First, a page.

History lesson

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According to Jean Asselborn, foreign minister of Luxembourg: “This is a time for solidarity 
between member states of the EU and within member states, rather than for going separate ways” (your report, 6 March).

Luxembourg is a small country. It has an area half that of the Scottish Borders Council, and a population of around half a million – roughly that of Edinburgh.

It has one of the highest standards of living in Europe, and has become very prosperous as part of the European Union.

They prosper despite struggling to achieve, and maintain, its independence throughout the 19th century. After the end of the Napoleonic Wars in 
1815, Luxembourg managed to rebuff claims on its sovereignty by Prussia and the Netherlands.

This position was strengthened in 1839, when full ­independence was obtained, and reaffirmed in 1867. Finally, in 1890 the union of crowns between Luxembourg and the Netherlands was ­dissolved.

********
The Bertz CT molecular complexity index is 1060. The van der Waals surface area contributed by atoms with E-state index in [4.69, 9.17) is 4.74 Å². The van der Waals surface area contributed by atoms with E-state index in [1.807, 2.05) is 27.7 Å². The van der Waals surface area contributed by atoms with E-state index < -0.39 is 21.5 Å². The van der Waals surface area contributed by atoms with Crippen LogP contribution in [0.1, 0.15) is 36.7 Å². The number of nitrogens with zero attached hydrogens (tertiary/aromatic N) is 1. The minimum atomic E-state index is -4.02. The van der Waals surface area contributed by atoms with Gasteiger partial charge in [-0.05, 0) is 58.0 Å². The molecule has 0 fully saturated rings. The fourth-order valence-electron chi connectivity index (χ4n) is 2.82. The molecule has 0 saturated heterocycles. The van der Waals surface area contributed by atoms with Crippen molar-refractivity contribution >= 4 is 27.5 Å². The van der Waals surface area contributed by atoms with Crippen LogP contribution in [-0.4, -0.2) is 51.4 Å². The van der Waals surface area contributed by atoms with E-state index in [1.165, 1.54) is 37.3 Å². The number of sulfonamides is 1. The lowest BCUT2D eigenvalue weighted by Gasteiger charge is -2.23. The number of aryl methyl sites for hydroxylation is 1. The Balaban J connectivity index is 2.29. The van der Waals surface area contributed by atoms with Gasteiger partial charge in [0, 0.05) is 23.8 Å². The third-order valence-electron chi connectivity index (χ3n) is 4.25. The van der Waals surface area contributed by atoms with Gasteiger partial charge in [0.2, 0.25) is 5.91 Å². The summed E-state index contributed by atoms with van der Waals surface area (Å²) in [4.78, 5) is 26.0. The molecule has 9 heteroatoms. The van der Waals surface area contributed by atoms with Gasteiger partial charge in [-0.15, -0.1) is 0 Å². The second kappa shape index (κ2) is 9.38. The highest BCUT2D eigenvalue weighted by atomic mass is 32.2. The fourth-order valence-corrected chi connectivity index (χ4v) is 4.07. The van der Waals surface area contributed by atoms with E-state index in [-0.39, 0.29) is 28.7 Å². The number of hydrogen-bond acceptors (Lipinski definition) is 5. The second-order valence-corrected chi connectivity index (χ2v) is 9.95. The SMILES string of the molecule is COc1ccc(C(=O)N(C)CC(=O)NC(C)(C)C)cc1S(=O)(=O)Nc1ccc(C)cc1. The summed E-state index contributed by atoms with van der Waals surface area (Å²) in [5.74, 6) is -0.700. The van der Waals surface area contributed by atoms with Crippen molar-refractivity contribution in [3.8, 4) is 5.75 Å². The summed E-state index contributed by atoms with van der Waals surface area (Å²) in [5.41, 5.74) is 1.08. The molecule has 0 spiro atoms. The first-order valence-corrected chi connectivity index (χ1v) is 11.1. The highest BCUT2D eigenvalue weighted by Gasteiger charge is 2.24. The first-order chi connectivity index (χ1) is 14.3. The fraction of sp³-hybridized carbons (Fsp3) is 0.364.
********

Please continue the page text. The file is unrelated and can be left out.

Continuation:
The EU has proved to have been advantageous to smaller countries. But by remaining within the UK, and the likelihood of an In-Out referendum, Scotland runs the risk of ­separation from ­Europe, whatever its people think. Mr Asselborn would not be in a position to make these comments if his country was a province of 
Germany or the Netherlands. Independent Luxembourg has prospered. Before advising 
others about their future, Mr 
Asselborn should think again.

Alison Halley

Newbattle Abbey Crescent

Dalkeith, Midlothian

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